In the modern era, it’s always worthwhile to consider how to protect your systems from unwanted, malicious actors. Kaspersky Labs’ software has been a popular option for doing just that for close to two decades now — but after increasing scrutiny of their founder’s potential ties to the Kremlin, one major retailer has decided to stop selling their security suite.
Best Buy has decided this week to pull Kaspersky products from their real and virtual shelves for now, the Minneapolis Star Tribune reports.
Speaking with the ever-popular person “familiar with the decision,” the Star Tribune reports that although Best Buy has not conducted its own investigation into Kaspersky, the company felt there were too many “unanswered questions” about Kaspersky’s reliability to keep its product on the shelves.
Kaspersky has been offering its suite of antivirus and security products in the U.S. for nearly 20 years. They’re generally well-regarded, considered to be at least as good as the competition when it comes to features and price.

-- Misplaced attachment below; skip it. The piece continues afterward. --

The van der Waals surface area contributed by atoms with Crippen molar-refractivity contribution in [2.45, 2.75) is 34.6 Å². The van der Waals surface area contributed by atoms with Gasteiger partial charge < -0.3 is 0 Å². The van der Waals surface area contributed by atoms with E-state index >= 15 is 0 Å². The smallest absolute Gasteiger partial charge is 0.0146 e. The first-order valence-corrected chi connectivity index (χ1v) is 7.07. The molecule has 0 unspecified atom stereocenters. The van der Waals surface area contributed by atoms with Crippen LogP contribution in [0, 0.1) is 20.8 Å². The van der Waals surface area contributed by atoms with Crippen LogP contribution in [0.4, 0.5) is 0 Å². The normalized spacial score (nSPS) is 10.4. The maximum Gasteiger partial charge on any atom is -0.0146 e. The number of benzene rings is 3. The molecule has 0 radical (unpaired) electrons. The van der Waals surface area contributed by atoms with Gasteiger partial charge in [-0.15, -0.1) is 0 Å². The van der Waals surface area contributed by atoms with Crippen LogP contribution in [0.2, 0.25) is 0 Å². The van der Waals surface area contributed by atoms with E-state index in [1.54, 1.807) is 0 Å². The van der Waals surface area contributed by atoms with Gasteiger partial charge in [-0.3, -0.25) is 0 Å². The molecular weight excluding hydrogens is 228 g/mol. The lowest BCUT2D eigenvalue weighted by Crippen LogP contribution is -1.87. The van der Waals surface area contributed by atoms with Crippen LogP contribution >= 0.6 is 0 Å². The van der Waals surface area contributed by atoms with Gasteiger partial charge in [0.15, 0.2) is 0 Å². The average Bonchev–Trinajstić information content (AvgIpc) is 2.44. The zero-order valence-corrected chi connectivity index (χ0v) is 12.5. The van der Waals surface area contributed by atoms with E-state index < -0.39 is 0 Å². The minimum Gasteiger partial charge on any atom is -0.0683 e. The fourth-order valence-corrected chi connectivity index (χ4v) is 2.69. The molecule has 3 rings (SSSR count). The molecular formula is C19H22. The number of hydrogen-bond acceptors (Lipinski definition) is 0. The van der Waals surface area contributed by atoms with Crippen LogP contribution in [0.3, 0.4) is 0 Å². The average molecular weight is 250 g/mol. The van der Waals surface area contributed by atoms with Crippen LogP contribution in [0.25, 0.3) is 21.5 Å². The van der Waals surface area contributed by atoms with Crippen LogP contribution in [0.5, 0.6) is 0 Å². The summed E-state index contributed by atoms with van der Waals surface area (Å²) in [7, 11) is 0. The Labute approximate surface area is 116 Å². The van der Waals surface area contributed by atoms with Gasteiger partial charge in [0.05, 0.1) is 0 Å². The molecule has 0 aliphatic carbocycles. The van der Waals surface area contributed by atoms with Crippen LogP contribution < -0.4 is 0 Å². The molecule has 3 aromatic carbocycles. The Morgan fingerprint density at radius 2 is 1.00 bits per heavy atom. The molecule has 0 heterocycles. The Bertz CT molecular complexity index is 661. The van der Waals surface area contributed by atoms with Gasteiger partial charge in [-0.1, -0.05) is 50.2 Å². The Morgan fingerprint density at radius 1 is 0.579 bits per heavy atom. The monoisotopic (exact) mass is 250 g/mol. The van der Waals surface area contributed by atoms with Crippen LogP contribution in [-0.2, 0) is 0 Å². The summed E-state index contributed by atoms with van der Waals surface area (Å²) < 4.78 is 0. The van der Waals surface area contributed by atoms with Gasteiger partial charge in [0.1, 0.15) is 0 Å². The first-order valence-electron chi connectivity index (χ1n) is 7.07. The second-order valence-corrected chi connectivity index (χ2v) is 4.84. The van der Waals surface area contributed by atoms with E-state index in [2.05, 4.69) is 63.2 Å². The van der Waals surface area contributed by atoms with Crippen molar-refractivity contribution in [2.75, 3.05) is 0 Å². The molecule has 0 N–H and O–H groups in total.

But there’s one big factor that’s become a big problem, in this strange 2017 we all inhabit: The company and its founder, Eugene Kaspersky, are Russian, and the company and its products have recently come under scrutiny as a result.
Since 2015, several reports have surfaced that Eugene Kaspersky has ties to Russian military intelligence. Any potential vulnerabilities related to using the software stemming from those ties were by and large minimized or ignored, though… until recently.
The Trump administration removed Kaspersky Lab from the list of approved vendors for government contracts back in July, citing increasing security concerns. Since then, federal, state, and local government agencies have been considering if or how to phase out their own usage.
In August, the FBI reportedly asked private sector corporations to consider phasing out Kaspersky products as well.
In a statement to the Star Tribune, Kaspersky reiterated its position that it’s been “caught in the middle of a geopolitical fight” and is being treated unfairly while Russia and the U.S. engage in a whole mess of posturing this year. The company also added that it has had a “good relationship” with Best Buy, and that the suspension may be reconsidered in the future.